Grice on indicative conditionals

Grice's arguments that ordinary language indicative conditionals are logically equivalent to material conditionals are criticized. It is agreed that 'indirectness conditions' going beyond the material conditional can "sometimes" be detached' from ordinary language conditionals, but it is argued that this is not always possible. An example in which a speaker who knows that some mushrooms are non-poisonous tells a hearer "if you eat those mushrooms you will be poisoned", causing the hearer not to eat the mushrooms, is discussed, and it is argued that this utterance should be regarded as factually unsatisfactory', and therefore, by Grice's own standards, false.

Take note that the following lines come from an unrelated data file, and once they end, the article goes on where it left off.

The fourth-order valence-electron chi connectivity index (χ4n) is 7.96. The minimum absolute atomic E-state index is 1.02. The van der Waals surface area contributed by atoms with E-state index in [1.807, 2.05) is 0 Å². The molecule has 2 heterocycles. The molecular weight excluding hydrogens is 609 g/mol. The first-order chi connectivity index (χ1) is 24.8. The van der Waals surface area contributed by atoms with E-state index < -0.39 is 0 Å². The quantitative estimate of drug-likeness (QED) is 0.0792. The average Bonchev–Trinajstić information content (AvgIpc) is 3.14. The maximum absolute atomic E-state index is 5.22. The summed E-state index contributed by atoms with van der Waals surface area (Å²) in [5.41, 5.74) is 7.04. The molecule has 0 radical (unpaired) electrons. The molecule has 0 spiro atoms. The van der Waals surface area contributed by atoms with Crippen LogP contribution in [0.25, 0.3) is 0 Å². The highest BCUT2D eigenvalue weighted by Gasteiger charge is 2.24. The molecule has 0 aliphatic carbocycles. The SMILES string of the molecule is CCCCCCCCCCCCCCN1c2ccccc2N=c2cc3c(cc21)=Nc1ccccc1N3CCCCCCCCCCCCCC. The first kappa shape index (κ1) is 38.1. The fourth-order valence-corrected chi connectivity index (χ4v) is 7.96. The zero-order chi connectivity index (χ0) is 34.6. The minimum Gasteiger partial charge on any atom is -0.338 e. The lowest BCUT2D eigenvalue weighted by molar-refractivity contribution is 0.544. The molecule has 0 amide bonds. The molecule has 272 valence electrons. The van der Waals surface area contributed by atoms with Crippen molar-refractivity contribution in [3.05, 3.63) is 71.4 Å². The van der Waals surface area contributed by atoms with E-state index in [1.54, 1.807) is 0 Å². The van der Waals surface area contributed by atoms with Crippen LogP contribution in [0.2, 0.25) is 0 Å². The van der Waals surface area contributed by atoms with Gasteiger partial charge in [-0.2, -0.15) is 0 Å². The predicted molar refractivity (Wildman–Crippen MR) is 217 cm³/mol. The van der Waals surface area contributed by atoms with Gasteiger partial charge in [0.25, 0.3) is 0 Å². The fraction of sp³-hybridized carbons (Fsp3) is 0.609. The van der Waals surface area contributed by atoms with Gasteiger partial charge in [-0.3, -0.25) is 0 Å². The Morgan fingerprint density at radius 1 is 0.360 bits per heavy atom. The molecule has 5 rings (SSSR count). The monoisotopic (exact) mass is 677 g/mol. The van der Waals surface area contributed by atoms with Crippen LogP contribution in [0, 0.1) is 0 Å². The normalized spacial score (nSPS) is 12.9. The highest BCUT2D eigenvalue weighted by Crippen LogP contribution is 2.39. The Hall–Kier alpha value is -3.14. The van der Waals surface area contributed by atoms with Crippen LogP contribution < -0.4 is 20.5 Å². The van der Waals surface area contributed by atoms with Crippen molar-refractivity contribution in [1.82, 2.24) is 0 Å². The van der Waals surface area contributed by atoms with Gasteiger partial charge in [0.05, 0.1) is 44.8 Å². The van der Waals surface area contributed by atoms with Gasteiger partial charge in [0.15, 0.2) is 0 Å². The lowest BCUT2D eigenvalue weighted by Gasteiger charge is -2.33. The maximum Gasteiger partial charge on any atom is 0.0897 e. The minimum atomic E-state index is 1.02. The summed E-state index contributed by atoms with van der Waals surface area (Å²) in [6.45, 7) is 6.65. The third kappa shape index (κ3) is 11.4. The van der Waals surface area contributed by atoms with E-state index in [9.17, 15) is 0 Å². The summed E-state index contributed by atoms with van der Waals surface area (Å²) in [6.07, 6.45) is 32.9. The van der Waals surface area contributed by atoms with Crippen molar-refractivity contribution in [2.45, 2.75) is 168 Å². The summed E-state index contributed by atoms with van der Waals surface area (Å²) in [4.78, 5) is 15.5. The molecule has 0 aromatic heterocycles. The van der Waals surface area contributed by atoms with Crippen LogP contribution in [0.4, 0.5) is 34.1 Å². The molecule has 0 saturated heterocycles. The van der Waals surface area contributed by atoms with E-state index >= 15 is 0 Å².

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Paul Grice and the Philosophy of Language.Stephen Neale - 1992 - Linguistics and Philosophy 15 (5):509 - 559.

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